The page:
Mental Toughness = Recession Profits (Part 1)

by Victor Cheng

In my last post Dealing with Adversity: The Michael Phelps Way, I talked about how Michael Phelps got creamed in one of his best races last week… and then the next day, came back and shattered a world record.

This is how the champions deal with adversity. They don’t lie down and play dead. They get back up and fight.

One comment in particular caught my eye as it shares a story that really makes this point that mental toughness is absolutely critical to winning in any endeavor.

It comes from Marcus Belardes, Director of Operations, Asqew Grill a restaurant with several locations in and around San Francisco. His comments appear below. My comment on his comments appear in Part 2 of this post Mental Toughness = Recession Profits.

“The Michael Phelps story reminds me of being a grunt in a Marine Corps infantry regiment (1st Battalion 5th Marines, the fightin’ fifth!) during the first Gulf War. I quickly learned that winning was the ONLY option. Second place sucks in combat!

I took the lessons from this little war to the restaurant business and they’ve served me well during my career. However, many of my coworkers and bosses thought I was a bit crazy until this current recession.

The reality of survival of the fittest (or the best, fastest, strongest, etc.) isn’t just a theory anymore.

But as this recession stretches out I also remember the mental toughness that was required during those challenging times.

The never give up mentality when it was over 120 degrees in the summer and below 45 degrees during the winter nights. You have to keep going and never quit.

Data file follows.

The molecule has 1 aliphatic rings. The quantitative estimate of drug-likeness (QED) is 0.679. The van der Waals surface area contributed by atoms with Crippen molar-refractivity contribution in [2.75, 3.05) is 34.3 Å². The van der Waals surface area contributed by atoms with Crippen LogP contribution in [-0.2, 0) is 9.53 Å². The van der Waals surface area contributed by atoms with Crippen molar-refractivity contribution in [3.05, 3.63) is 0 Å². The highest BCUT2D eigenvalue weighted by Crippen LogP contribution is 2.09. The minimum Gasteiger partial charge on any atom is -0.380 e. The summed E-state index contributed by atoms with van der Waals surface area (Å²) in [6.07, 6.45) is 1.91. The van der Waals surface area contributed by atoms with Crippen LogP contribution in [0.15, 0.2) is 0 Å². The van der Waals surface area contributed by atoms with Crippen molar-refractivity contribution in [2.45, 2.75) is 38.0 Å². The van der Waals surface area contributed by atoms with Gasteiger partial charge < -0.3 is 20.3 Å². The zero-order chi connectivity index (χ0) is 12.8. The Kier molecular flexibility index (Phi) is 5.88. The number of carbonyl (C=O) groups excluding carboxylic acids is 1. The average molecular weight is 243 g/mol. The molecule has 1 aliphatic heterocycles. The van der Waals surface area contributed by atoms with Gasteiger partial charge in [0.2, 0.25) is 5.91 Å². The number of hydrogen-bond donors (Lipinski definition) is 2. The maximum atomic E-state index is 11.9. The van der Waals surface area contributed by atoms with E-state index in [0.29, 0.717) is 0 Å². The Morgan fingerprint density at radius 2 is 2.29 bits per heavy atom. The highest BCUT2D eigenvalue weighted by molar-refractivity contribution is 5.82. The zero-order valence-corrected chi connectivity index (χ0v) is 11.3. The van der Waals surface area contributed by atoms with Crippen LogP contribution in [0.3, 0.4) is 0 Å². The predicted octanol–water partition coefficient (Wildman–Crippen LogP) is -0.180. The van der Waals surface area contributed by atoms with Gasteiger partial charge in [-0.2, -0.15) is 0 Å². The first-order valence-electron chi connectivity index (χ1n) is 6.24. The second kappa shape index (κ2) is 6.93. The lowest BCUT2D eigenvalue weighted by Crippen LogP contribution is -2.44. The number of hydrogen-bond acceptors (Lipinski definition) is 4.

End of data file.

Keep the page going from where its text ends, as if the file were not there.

Well before the war one of my company commanders took us on a  long run to teach us this lesson. Must have been 8-10 miles. We  always slowed down a block or so from our barracks and stopped in front to wind down and stretch.

But one day he took off again after slowing! About half the company quit!

They just stopped running. He took us up about a half block, turned around and came right back.

He looked around and said, “Some of you quit because you already decided where the end is. And when you had to go farther you couldn’t do it. Don’t set yourself up mentally for failure.”

I have never forgotten that lesson. It doesn’t mean don’t have a strategy or plan for your success. It simply means that the world changes quickly in combat (and in this recession) and you have to be prepared to go further and farther than you ever imagined.

It’s gotten easier for me to pass this lesson along over the last several months. This recession will end but I don’t look at it as a negative or a struggle. I look at it as a gauntlet and test of leadership that will serve me well down the road.”

– Marcus Belardes, Director of Operations, Asqew Grill

I love this story.

While most of us are dealing with what I call the battle to protect our lifestyles and livelihoods, the game of winning and losing in combat is far more serious. It’s literally life and death.

There is nothing like learning from those who have face even more adverse conditions than you have and who have had even more at stake than you do.

Marcus – thanks for sharing.

If you’re smart, you will re-read Marcus’s story to make sure the lesson sinks in.

You can read Marcus’s comment and the comments made by others on my post Dealing with Adversity. You can read my response to his comments in Part 2 of this post on how Mental Toughness in a Recession leads to greater profits.

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